The Device Of Two Parallel Stripes: The Long Drawn Out Battle

The European Union General Court had recently decided (here) that the Boards of Appeal of the European Union Intellectual Property Office had correctly rejected the application for European Union Trade Mark Application No.: 8 398 141, overturning the initial decision at the Opposition Division of the European Union Intellectual Property Office.

The conclusion of this matter has been a long drawn out process of thug and war between adidas AG and Shoe Branding Europe BVBA, which began in July 2009 when Shoe Branding Europe BVBA filed an application to register the European Union Trade Mark Application No.: 8 398 141 in Class 25 for “footwear”, a position mark represented as:-

Three Stripes

Three parallel equally spaced stripes applied to footwear, the stripes positioned on
the footwear upper in the area between the laces and the sole.

The Early Stages

Thereafter, in September 2010, adidas AG filed an opposition at the European Union Intellectual Property Office, citing that Shoe Branding’s trade mark application was confusingly similar, and that use of the application mark will take advantage of, or be detrimental to, the distinctive character or repute of the earlier marks of adidas AG. The opposition was eventually rejected by the Opposition Division of the European Union Intellectual Property Office.

Subsequently on July 2, 2012, adidas AG appealed the opposition decision but to no avail. The Boards of Appeal agreed with the Opposition Division and dismissed the appeal on the grounds that:-

“the trade marks at issue were different overall and that that fact was sufficient, first, to rule out any likelihood of confusion on the part of the relevant public within the meaning of Article 8(1)(b) of Regulation No 207/2009, and secondly, to make it unlikely that the same public would establish a link between the trademarks at issue, and, consequently, that any of the types of injury referred to in Article 8(5) of that regulation would occur (‘the decision of 28 November 2013’)”

Unsatisfied with the decision at the Boards of Appeal, adidas AG went to the General Court of the European Union and appealed. It was at this stage that adidas AG first tasted victory, when the General Court annulled the decision of the Boards of Appeal of November 28, 2013 on the grounds that:-

“the Board of Appeal had wrongly concluded that there was no similarity whatsoever between the marks at issue and that error of assessment had distorted the Boards of Appeal’s assessment as to whether there was, on the part of the public, likelihood of confusion or, a fortiori, a likelihood that a connection would be made between the marks at issue”

The reaction from Shoe Branding Europe BVBA was to appeal to the European Court of Justice, but it failed when the Court of Justice dismissed its appeal.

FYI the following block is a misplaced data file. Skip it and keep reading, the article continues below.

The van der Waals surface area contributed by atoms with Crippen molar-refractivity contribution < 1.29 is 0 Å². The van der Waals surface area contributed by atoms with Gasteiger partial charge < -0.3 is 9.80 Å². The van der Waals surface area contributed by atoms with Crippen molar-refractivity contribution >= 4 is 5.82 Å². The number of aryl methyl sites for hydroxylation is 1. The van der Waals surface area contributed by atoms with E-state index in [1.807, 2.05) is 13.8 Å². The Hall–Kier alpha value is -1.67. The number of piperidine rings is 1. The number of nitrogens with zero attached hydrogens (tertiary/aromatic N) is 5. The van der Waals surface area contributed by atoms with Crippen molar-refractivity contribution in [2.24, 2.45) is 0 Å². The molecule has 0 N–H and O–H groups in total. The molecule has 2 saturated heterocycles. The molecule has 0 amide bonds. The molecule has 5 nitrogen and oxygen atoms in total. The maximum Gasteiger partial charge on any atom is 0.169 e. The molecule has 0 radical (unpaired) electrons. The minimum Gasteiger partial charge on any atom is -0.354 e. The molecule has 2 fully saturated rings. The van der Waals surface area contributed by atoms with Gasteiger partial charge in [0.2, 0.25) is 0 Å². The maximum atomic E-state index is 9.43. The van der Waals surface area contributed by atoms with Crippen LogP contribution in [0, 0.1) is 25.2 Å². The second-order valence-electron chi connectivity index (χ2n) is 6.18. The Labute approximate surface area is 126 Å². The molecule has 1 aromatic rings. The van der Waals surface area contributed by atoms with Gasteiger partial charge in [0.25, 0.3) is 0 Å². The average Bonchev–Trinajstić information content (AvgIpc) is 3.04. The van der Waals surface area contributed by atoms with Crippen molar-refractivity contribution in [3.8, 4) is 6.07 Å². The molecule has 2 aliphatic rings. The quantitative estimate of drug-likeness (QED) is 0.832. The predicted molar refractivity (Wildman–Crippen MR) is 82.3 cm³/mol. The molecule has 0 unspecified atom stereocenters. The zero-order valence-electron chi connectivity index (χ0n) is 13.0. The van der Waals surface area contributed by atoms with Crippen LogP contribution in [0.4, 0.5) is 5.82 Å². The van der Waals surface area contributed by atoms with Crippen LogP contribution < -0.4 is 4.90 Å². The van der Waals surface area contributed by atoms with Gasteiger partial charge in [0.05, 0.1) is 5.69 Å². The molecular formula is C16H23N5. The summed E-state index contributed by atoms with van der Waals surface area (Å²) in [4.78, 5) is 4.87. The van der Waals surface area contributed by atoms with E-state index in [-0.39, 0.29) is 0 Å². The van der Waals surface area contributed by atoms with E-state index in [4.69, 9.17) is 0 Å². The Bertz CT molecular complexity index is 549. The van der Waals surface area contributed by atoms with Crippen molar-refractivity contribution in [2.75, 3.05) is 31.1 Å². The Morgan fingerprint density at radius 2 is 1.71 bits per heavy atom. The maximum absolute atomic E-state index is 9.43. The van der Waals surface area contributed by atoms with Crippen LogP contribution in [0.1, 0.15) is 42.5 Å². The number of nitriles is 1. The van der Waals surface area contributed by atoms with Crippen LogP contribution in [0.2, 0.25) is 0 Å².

The cause and effect of annulling the judgment and of the order on the appeal, the Second Board of Appeal of the European Union Intellectual Property re-examined the appeal initiated by adidas AG, against the decision of the Opposition. It was at this juncture that adidas AG, tasted victory again. By decision dated June 8, 2016, the Board of Appeal upheld that appeal and allowed the opposition on the basis of Article 8(5) of Regulation No 207/2009. In particular, it considered that, given a certain degree of similarity between the marks at issue, the identity between the goods covered by those trade marks and the high reputation of the earlier mark, there was a likelihood that the relevant public might establish a link between the marks at issue and that the use of the mark applied for could take unfair advantage of the reputation of the earlier mark, without that use being, in the case at hand, justified by due cause.

It was at this juncture that Shoe Branding Europe BVBA appealed to the European Union General Court, where the General court concurred with the Boards of Appeal.

Reputation Of Adidas

This judgment noted that adidas AG had furnished comprehensive evidence that showed it held a considerable amount of market share, through surveys, within different European countries, and that seventy percent of its goods sold bears the earlier mark. Adidas AG also furnished evidence of their advertising expenditure, and showed significant amount of sponsorship activity.

All this evidence went to show that the general public had associated its mark with footwear.

Furthermore, adidas AG provided a slew of decisions from various national courts which decided that adidas AG had reputation in regards to the three parallel stripes.

Finally, It was apparent that Shoe Branding BBVA’s ultimate flaw was comparing its brand to adidas AG in a 2007 promotional campaign in Spain and Portugal stating “two stripes are enough”. Shoe Branding BBVA did not dispute the use of the slogan, and the General Court stated that “using such a slogan sought to call to mind the earlier mark, known to the consumer by virtue of its reputation”.

The success of adidas AG in this matter shows the commitment that it has invested, in this case and others, in protecting its well known three parallel stripes mark, in the market.

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